Georgia’s Film Commission Braces For Influx Of ‘Quarantined Production’
Sound stages are being booked, studios are hiring medical staff to curb the spread of the coronavirus, and many in Georgia’s film industry are anxious to switch on the lights and resume production.
Gov. Brian Kemp’s advisory commission on film, music and digital entertainment is bracing for an overflow of companies heading back to Georgia. Commission vice chair Steve Weizenecker told “Morning Edition” host Lisa Rayam that it’s time, and the state has lost billions in tax dollars since the pandemic pushed the industry aside.
It’s tough, he said, and production on-set is going to look entirely different.
“Tyler Perry has announced that he’s going to get back to work, and I think he’ll be one of the first, with the very interesting ways he’s going about it,” Weizenecker said.
“He’s hired his own epidemiologist, he has a medical staff, he has all his executives working on how to safely do this, and basically have this quarantined production.”
Weizenecker told Rayam that the film industry can also put a large number of local Atlantans back to work, including mom and pop businesses that provide equipment and production stages.
This comes as Kemp recently issued guidelines for production that features safer filming scenarios in an industry shaken by the coronavirus. The preventative practices were approved by the Centers for Disease Control and Prevention and the Georgia Department of Public Health.
When it comes to casting, health officials recommend eliminating “open calls” and asking actors to wait in vehicles until their scheduled time.
During a day of shooting, camera angles, lenses and shot set-ups should be adjusted to allow for greater distance between actors.
If a scene makes it impossible for actors to stay 6-feet apart, staff are asked to keep a record of interactions between actors so the spread of the coronavirus could be traced back. Extras and background actors may be severely reduced. It’s also recommended that costume fittings take place off-set or remotely with personal protective equipment.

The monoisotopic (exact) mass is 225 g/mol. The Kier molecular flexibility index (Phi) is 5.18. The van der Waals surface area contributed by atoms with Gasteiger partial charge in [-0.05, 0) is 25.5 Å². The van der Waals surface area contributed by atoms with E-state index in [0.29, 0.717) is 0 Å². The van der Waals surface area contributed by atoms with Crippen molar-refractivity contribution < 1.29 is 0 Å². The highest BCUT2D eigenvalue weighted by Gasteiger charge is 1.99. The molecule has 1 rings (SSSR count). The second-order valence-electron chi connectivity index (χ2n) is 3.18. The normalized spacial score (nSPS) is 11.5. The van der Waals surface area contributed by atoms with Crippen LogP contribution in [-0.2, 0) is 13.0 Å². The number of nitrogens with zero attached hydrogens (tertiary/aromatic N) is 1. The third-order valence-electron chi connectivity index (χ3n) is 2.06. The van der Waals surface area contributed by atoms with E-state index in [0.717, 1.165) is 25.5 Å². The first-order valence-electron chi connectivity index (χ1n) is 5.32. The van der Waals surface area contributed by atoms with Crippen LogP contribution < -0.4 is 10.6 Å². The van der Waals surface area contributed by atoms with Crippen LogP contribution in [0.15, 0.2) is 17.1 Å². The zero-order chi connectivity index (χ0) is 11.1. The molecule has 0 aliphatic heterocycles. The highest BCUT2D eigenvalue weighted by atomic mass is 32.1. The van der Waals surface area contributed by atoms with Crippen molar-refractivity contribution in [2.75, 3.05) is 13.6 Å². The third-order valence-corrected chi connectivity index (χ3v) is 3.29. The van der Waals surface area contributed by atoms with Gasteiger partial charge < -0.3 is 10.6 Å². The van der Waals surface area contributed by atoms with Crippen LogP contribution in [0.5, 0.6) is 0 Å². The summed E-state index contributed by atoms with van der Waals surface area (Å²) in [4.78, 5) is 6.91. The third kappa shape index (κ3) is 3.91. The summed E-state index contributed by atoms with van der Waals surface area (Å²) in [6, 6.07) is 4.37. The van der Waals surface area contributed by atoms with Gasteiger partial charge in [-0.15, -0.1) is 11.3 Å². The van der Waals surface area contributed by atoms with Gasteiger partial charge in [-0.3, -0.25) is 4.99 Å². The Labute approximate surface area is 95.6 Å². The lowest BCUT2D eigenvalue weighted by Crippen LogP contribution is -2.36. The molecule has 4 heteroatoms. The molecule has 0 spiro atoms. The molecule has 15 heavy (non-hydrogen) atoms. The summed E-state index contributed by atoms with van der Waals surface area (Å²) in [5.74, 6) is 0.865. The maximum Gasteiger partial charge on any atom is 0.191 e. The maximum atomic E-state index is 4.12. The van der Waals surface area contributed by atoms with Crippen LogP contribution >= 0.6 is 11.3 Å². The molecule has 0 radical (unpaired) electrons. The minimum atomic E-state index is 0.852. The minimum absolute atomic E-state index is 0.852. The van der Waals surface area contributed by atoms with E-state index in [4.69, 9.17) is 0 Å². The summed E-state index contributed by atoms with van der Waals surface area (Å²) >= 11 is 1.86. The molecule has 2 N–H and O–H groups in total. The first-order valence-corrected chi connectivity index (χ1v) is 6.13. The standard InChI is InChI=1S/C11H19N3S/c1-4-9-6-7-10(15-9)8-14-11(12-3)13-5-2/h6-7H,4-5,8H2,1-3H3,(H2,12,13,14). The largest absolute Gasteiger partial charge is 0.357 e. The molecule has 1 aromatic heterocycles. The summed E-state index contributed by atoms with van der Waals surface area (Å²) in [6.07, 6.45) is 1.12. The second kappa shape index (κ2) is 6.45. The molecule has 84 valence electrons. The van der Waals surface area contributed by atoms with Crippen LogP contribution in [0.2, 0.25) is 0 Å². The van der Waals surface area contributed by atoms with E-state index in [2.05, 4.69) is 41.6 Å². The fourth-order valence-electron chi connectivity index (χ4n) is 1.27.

But the Georgia Department of Economic Development wrote those guidelines are “non-binding” – and that “guilds, unions, production companies and studios may also have their own regulations.” The department told WABE it hadn’t heard of any full production shutdowns as of the end of May.
Pinewood Atlanta Studios president and CEO Frank Patterson said his 700-acre Fayetteville studio is also resuming production. Pinewood is one of the largest studio complexes outside of Hollywood. Patterson told “Morning Edition” that Pinewood should be back in production by this fall.
“Netflix posted significant gains and subscribers this last quarter, Disney+ is growing through the roof, and these subscription services are what’s entertaining us right now, while we’re all locked in,” Patterson said in May.
“Subscribers want to see new shows, and those new shows have been stopped for a couple of months. It’s hard to put a dollar figure on what that means.”
According to the governor’s office, nearly 400 Georgia film and TV productions in 2019 brought-in more than $9.2 billion in wages for state workers. Officials say the film industry employs approximately 51 thousand Georgians.
Lily Oppenheimer contributed to this report.